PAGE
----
Key Data for the Week
Key economic data released this week:
The Australian sharemarket ended the final trading session of the week 0.25% higher, with Utilities and Telecommunications stocks among the best performing.
The big four banks closed mostly higher, with Westpac the strongest performer, ending the session 0.6% higher. Commonwealth Bank gained 0.3% and NAB added 0.1%, while ANZ slid 0.5%.
Mining heavyweights BHP and Rio Tinto gave up 0.5% and 0.1% respectively, while Sydney Airport and Telstra boosted Industrials and Telecommunications stocks respectively, both closing up 0.9%.
The Australian futures market points to a 0.46% rise today, being driven by stronger US markets on Friday.
European sharemarkets were generally firmer on Friday. The broad based STOXX Europe 600 rose 0.3% and the German DAX climbed 0.7%, however, the UK FTSE 100 slipped 0.1%.
US sharemarkets rebounded from lows earlier in the session to close higher on Friday. Investors remained optimistic a trade deal between the US and China would eventually be secured, despite new tariffs being imposed by the US on Chinese goods. US Treasury Secretary Steve Mnuchin said discussions between the nations were “constructive”, while Chinese Vice Premier Liu He said talks were progressing “fairly well”, although details were limited. President Trump reiterated “there is absolutely no need to rush” trade talks, stating the tariffs will bring in even more wealth to the US than a good deal would.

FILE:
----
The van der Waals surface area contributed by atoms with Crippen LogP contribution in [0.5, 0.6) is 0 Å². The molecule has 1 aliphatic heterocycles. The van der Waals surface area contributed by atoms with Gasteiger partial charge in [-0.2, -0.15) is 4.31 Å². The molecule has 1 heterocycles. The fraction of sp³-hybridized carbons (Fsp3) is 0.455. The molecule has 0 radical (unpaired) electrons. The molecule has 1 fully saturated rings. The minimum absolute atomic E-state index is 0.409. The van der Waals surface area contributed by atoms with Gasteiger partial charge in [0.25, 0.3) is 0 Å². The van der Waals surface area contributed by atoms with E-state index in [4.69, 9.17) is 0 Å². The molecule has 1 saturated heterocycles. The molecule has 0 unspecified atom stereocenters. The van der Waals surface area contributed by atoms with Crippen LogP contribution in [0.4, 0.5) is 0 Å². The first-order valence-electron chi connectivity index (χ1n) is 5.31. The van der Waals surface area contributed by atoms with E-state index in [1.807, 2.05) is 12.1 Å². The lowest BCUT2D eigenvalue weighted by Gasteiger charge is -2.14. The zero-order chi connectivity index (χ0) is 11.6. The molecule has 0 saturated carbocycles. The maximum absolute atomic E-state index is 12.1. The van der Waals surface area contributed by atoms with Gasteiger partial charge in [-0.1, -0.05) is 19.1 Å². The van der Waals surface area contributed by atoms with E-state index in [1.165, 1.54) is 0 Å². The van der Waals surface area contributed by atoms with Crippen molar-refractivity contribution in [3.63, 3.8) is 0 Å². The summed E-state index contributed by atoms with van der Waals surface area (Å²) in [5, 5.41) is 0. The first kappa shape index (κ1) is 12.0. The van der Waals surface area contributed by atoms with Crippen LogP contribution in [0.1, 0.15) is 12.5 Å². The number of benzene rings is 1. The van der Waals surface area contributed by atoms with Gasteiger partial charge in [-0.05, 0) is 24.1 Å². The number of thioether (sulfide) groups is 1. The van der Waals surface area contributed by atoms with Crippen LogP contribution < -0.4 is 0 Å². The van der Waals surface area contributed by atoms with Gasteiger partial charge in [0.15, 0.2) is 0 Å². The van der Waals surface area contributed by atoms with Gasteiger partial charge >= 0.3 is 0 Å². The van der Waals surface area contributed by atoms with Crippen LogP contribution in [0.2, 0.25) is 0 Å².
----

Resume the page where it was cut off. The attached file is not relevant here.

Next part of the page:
Transportation network company Uber Technologies officially listed, ending its first trading session 7.6% lower. Despite being priced at US$45 a share, Uber opened at US$42, giving the company a valuation of around US$75.5 billion, well below the US$120 billion the company initially sought when it went public. By the close of trade, the Dow Jones and S&P 500 both lifted 0.4%, while the NASDAQ closed 0.1% higher.
There’s nothing like a drawn out trade war between two key players to give volatility a little boost.
With the fallout from the end of 2018 dissipating, and reassurance from the US Federal Reserve that interest rates would be on hold for at least the major part of 2019, the Volatility Index (VIX) seemed set to nestle around the low teens for some time.
However, with the trade war dragging on, and President Trump adding fuel to the fire with a series of provocative tweets, we have seen volatility rise last week to just under 20, finishing the week at 16.
The sooner the trade discussions are finalised the better for a number of reasons.
From an investor’s perspective, a return to the 2017 days, where volatility hovered around 10 most of the year, would be a most welcome environment in which to be investing.
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